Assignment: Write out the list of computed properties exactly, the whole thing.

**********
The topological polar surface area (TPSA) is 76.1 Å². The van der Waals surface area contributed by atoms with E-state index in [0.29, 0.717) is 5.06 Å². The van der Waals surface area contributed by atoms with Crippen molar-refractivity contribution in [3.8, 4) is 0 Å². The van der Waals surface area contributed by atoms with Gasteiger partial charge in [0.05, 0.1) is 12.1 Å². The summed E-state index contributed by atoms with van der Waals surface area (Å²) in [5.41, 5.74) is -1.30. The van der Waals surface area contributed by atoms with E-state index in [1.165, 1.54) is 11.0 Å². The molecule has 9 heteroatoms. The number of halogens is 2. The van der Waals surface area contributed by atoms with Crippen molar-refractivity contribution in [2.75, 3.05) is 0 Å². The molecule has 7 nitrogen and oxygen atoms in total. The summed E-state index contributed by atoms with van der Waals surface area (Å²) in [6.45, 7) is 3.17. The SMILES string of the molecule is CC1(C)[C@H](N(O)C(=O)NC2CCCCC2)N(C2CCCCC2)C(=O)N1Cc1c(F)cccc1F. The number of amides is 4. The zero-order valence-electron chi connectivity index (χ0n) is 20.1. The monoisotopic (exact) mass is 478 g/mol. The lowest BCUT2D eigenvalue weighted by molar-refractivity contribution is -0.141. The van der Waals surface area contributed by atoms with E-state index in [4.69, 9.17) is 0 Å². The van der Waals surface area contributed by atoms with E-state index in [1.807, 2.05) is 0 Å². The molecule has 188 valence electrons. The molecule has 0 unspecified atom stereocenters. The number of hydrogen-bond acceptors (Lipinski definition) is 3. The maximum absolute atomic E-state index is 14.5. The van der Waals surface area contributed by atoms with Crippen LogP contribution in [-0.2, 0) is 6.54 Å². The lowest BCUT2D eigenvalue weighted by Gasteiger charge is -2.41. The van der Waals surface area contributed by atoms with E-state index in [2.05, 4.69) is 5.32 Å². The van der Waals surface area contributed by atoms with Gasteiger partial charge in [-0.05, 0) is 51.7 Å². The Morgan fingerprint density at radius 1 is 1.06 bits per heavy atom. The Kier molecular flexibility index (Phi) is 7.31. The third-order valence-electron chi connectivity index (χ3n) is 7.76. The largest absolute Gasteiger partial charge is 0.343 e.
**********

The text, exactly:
The topological polar surface area (TPSA) is 76.1 Å². The van der Waals surface area contributed by atoms with E-state index in [0.29, 0.717) is 5.06 Å². The van der Waals surface area contributed by atoms with Crippen molar-refractivity contribution in [3.8, 4) is 0 Å². The van der Waals surface area contributed by atoms with Gasteiger partial charge in [0.05, 0.1) is 12.1 Å². The summed E-state index contributed by atoms with van der Waals surface area (Å²) in [5.41, 5.74) is -1.30. The van der Waals surface area contributed by atoms with E-state index in [1.165, 1.54) is 11.0 Å². The molecule has 9 heteroatoms. The number of halogens is 2. The van der Waals surface area contributed by atoms with Crippen molar-refractivity contribution in [2.75, 3.05) is 0 Å². The molecule has 7 nitrogen and oxygen atoms in total. The summed E-state index contributed by atoms with van der Waals surface area (Å²) in [6.45, 7) is 3.17. The SMILES string of the molecule is CC1(C)[C@H](N(O)C(=O)NC2CCCCC2)N(C2CCCCC2)C(=O)N1Cc1c(F)cccc1F. The number of amides is 4. The zero-order valence-electron chi connectivity index (χ0n) is 20.1. The monoisotopic (exact) mass is 478 g/mol. The lowest BCUT2D eigenvalue weighted by molar-refractivity contribution is -0.141. The van der Waals surface area contributed by atoms with E-state index in [4.69, 9.17) is 0 Å². The van der Waals surface area contributed by atoms with E-state index in [1.807, 2.05) is 0 Å². The molecule has 188 valence electrons. The molecule has 0 unspecified atom stereocenters. The number of hydrogen-bond acceptors (Lipinski definition) is 3. The maximum absolute atomic E-state index is 14.5. The van der Waals surface area contributed by atoms with Crippen LogP contribution in [-0.2, 0) is 6.54 Å². The lowest BCUT2D eigenvalue weighted by Gasteiger charge is -2.41. The van der Waals surface area contributed by atoms with E-state index in [2.05, 4.69) is 5.32 Å². The van der Waals surface area contributed by atoms with Gasteiger partial charge in [-0.05, 0) is 51.7 Å². The Morgan fingerprint density at radius 1 is 1.06 bits per heavy atom. The Kier molecular flexibility index (Phi) is 7.31. The third-order valence-electron chi connectivity index (χ3n) is 7.76. The largest absolute Gasteiger partial charge is 0.343 e.